The European Environmental Bureau (EEB) welcomes President Jean Claude Juncker’s expressed wish to ‘leave a healthier planet behind for those that follow’ but regrets that this has played little part in guiding his policies and priorities over the past four years.
The EEB appreciates that President Juncker used part of his State of the Union speech to emphasise Europe’s commitment to climate action and to tackle the scourge of plastic pollution.
His parting words in particular set out a vision for leaving a healthier planet behind saying: “The trees we plant today must provide shade for our great grand-children whether they hail from East or West, from South or North. To give them all they need to grow and breathe easily.”
For this message to be more than empty rhetoric, it needs to be followed by concrete action during the remaining months of the Commission’s mandate – and eventually to become a rallying cry for the next administration.
The EEB is Europe’s largest network of environmental organisations with around 140 members in over 30 countries.
Jeremy Wates, Secretary General of the EEB, said:
“While it is heartening to hear President Juncker stress the importance of climate change and present a vision of a Europe which helps create a better world for future generations, his track record on environmental issues has been poor.
“He should now use his remaining months in office to step up the ambition on concrete policies that will lead to a healthier planet.
“Surveys have shown again and again that European’s want more action on the environment. The next Commission President must deliver on this and understand that leaving behind a healthy planet means more than just robust climate action – we also need action to protect biodiversity, ensure clean air and water and eliminate harmful chemicals.”
On the rule of law, Mr Wates said:
“President Juncker has once again stressed the importance of the rule of law. While he is right to do so, it is still somewhat surprising as his administration has done everything it could to prevent citizens and environmental groups from accessing justice at the European Court of Justice. Under the Aarhus Convention, Europeans should be able to pursue justice on environmental issues through Europe’s highest courts but this has been blocked by the commission. President Juncker needs to understand that commitment to the rule of law cannot be selective.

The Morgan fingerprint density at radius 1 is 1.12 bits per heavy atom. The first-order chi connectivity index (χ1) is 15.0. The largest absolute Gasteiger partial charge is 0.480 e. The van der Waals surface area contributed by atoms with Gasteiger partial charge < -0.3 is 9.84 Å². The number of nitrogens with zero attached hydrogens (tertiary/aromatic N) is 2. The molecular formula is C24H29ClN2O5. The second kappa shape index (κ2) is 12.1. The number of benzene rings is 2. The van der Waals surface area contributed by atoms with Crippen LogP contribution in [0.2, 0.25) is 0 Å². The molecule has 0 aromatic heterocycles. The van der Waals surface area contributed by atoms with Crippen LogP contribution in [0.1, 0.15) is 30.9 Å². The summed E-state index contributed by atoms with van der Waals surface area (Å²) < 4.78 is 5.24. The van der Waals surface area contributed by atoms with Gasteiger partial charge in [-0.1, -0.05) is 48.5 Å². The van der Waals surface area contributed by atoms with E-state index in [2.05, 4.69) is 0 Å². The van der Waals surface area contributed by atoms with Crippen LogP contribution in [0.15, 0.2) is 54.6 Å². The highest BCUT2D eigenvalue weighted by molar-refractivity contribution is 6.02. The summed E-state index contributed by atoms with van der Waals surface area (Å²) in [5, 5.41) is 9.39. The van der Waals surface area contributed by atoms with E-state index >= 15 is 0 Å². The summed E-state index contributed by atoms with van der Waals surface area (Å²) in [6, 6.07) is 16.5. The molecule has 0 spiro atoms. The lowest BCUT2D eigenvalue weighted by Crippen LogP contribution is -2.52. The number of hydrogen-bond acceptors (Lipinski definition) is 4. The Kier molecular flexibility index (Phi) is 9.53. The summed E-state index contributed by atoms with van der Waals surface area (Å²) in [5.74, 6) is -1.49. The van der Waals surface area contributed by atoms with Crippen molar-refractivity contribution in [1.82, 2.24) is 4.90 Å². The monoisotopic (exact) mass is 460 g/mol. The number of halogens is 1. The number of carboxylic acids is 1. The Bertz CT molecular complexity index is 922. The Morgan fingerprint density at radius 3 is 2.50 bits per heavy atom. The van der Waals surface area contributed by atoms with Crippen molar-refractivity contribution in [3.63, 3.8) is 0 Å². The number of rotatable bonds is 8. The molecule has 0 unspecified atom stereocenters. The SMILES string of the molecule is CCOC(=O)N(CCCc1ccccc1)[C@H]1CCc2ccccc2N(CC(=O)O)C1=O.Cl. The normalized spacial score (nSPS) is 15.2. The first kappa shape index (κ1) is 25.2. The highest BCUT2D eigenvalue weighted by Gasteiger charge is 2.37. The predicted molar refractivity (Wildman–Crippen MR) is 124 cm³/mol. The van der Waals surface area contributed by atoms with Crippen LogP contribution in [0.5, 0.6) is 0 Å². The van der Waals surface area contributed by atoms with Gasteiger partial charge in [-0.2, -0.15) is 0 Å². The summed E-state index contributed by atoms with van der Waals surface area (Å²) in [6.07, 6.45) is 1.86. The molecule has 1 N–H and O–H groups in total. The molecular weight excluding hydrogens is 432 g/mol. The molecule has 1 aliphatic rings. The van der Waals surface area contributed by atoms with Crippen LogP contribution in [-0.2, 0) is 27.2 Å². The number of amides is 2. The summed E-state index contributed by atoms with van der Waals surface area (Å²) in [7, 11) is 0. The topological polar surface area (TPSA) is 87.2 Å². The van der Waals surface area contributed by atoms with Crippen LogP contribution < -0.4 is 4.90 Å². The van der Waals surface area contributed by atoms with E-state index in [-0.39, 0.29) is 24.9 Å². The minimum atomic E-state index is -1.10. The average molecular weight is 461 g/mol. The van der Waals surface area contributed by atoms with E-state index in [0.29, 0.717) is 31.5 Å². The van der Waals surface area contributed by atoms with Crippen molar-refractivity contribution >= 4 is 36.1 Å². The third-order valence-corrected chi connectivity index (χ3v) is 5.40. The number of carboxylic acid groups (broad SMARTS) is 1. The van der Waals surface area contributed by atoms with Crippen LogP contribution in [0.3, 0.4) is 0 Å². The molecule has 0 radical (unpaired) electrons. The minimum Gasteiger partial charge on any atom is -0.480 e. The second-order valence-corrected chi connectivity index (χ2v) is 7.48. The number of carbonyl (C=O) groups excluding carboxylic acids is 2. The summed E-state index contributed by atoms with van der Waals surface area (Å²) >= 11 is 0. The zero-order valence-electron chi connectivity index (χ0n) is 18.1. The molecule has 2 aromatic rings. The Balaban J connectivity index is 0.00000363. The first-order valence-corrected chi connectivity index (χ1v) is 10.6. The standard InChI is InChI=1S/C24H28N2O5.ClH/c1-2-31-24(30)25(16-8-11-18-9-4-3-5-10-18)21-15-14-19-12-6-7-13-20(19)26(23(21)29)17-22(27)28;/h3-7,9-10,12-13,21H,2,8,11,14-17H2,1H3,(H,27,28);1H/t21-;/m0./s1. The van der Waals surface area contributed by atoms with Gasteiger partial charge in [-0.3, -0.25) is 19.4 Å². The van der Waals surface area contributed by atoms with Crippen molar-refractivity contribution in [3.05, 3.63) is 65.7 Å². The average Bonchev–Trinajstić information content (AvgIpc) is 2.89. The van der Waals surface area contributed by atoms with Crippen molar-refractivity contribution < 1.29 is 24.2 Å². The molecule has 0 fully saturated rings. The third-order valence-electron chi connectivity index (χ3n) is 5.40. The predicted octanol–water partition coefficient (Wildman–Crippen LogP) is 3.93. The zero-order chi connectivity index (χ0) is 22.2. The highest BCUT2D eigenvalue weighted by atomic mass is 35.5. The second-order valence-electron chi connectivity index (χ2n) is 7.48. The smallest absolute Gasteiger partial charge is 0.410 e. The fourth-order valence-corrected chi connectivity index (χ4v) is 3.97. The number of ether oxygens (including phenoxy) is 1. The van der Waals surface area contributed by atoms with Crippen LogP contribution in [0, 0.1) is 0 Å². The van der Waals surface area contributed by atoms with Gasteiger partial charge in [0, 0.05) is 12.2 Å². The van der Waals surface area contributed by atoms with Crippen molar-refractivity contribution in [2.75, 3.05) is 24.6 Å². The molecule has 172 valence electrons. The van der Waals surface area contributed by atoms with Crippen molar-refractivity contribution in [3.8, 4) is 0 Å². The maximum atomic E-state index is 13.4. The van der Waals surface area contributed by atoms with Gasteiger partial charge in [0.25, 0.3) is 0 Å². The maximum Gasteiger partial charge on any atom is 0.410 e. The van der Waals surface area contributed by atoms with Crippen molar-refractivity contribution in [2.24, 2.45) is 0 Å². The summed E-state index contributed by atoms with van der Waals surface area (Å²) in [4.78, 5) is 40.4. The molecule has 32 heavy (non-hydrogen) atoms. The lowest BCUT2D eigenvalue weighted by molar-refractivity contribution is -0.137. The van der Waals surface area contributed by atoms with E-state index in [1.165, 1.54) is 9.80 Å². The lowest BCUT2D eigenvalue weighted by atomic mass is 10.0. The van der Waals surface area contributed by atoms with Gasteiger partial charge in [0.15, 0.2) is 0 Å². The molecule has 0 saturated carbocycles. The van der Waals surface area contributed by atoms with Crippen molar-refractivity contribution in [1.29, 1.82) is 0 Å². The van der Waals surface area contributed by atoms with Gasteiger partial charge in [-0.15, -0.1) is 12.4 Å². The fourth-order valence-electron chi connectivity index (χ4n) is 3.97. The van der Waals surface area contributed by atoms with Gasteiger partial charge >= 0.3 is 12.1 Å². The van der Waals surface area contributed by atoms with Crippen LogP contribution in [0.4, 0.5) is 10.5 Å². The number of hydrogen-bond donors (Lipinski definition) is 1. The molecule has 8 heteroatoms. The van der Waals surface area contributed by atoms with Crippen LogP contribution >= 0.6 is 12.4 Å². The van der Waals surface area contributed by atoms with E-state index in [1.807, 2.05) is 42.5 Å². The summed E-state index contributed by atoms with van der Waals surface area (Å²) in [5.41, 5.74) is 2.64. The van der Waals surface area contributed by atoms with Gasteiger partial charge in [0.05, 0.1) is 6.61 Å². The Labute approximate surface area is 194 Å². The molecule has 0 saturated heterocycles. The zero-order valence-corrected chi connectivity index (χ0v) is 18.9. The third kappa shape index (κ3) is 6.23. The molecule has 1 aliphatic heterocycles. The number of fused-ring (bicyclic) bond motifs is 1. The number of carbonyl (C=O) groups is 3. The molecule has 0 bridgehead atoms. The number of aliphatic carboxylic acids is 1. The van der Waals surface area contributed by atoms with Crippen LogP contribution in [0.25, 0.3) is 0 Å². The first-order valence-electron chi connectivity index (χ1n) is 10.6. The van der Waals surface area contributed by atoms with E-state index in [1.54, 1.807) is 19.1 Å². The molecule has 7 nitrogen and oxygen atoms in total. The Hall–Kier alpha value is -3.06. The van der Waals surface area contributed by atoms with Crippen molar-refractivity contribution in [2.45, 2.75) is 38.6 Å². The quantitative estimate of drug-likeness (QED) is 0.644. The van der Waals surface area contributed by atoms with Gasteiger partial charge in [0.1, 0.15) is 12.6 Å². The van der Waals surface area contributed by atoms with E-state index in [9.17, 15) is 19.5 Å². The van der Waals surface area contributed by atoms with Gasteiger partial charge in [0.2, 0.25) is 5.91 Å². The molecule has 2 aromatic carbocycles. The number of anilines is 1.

“He cannot berate others for not upholding the law while openly violating a key international law ensuring democratic rights.”
We would have welcomed a clear and explicit commitment that EU law should focus on protecting the EU citizens and the environment, and that the Better Regulation agenda will be reformed to better reflect the interests and needs of EU citizens. Protecting citizens’ health and the environment also needs to be a focus in the EP elections.
On Sustainable Development, Patrizia Heidegger, the EEB’s Director of Global Policies and Sustainability, said:
“Three years after the international community agreed on the 2030 Agenda and the Sustainable Development Goals, President Juncker still refuses to bring himself to even mention sustainability or the Global Goals. This is deeply worrying as we need to bring the Sustainable Development Goals to the heart of policymaking at the European Union and Member State level.
“The debate on the Future of Europe, which President Juncker has called for, needs to focus on how to ensure the well-being of all while protecting our planet’s finite resources.
On trade agreements, Ms Heidegger, said:
“We agree with President Juncker that we need to use our power as the world’s largest market to ensure high environmental and social standard in global trade. However, we cannot continue to use other parts of the world to exploit cheap labour and raw materials.
“Trade agreements should benefit people, workers and small producers, in particular in developing countries, and protect them from negative environmental impact.
“Trade too needs to operate within the carrying capacity of our planet and the Circular Economy which the Commission promotes requires global reductions in material flows. We do not need more trade, but better trade.”
For more information:
Ian Carey, Communications Manager, European Environmental Bureau (EEB)